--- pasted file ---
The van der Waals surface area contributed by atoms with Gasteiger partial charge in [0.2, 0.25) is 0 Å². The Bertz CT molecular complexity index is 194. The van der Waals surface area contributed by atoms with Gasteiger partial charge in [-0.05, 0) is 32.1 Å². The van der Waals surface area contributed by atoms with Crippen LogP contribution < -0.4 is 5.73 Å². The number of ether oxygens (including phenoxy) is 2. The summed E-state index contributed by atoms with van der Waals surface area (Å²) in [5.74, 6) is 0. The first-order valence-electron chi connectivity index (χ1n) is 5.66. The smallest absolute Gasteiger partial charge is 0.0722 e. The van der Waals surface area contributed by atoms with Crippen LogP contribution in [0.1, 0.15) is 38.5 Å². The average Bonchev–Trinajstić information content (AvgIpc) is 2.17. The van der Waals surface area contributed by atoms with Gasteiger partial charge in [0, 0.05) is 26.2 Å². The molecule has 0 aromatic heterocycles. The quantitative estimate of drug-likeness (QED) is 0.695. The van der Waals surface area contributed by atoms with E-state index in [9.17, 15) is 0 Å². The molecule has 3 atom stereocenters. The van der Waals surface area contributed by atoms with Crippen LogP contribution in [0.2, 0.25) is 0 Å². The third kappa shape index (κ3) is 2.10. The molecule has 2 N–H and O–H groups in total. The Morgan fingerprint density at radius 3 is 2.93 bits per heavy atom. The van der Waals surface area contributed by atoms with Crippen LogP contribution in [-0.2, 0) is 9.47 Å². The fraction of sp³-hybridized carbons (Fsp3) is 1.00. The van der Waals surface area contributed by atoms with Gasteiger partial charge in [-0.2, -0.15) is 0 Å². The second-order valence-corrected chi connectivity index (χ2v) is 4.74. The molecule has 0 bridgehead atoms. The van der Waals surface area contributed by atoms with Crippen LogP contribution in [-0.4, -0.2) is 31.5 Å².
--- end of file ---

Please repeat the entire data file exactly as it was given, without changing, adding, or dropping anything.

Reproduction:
The van der Waals surface area contributed by atoms with Gasteiger partial charge in [0.2, 0.25) is 0 Å². The Bertz CT molecular complexity index is 194. The van der Waals surface area contributed by atoms with Gasteiger partial charge in [-0.05, 0) is 32.1 Å². The van der Waals surface area contributed by atoms with Crippen LogP contribution < -0.4 is 5.73 Å². The number of ether oxygens (including phenoxy) is 2. The summed E-state index contributed by atoms with van der Waals surface area (Å²) in [5.74, 6) is 0. The first-order valence-electron chi connectivity index (χ1n) is 5.66. The smallest absolute Gasteiger partial charge is 0.0722 e. The van der Waals surface area contributed by atoms with Crippen LogP contribution in [0.1, 0.15) is 38.5 Å². The average Bonchev–Trinajstić information content (AvgIpc) is 2.17. The van der Waals surface area contributed by atoms with Gasteiger partial charge in [0, 0.05) is 26.2 Å². The molecule has 0 aromatic heterocycles. The quantitative estimate of drug-likeness (QED) is 0.695. The van der Waals surface area contributed by atoms with E-state index in [9.17, 15) is 0 Å². The molecule has 3 atom stereocenters. The van der Waals surface area contributed by atoms with Crippen LogP contribution in [0.2, 0.25) is 0 Å². The third kappa shape index (κ3) is 2.10. The molecule has 2 N–H and O–H groups in total. The Morgan fingerprint density at radius 3 is 2.93 bits per heavy atom. The van der Waals surface area contributed by atoms with Crippen LogP contribution in [-0.2, 0) is 9.47 Å². The fraction of sp³-hybridized carbons (Fsp3) is 1.00. The van der Waals surface area contributed by atoms with Gasteiger partial charge in [-0.2, -0.15) is 0 Å². The second-order valence-corrected chi connectivity index (χ2v) is 4.74. The molecule has 0 bridgehead atoms. The van der Waals surface area contributed by atoms with Crippen LogP contribution in [-0.4, -0.2) is 31.5 Å².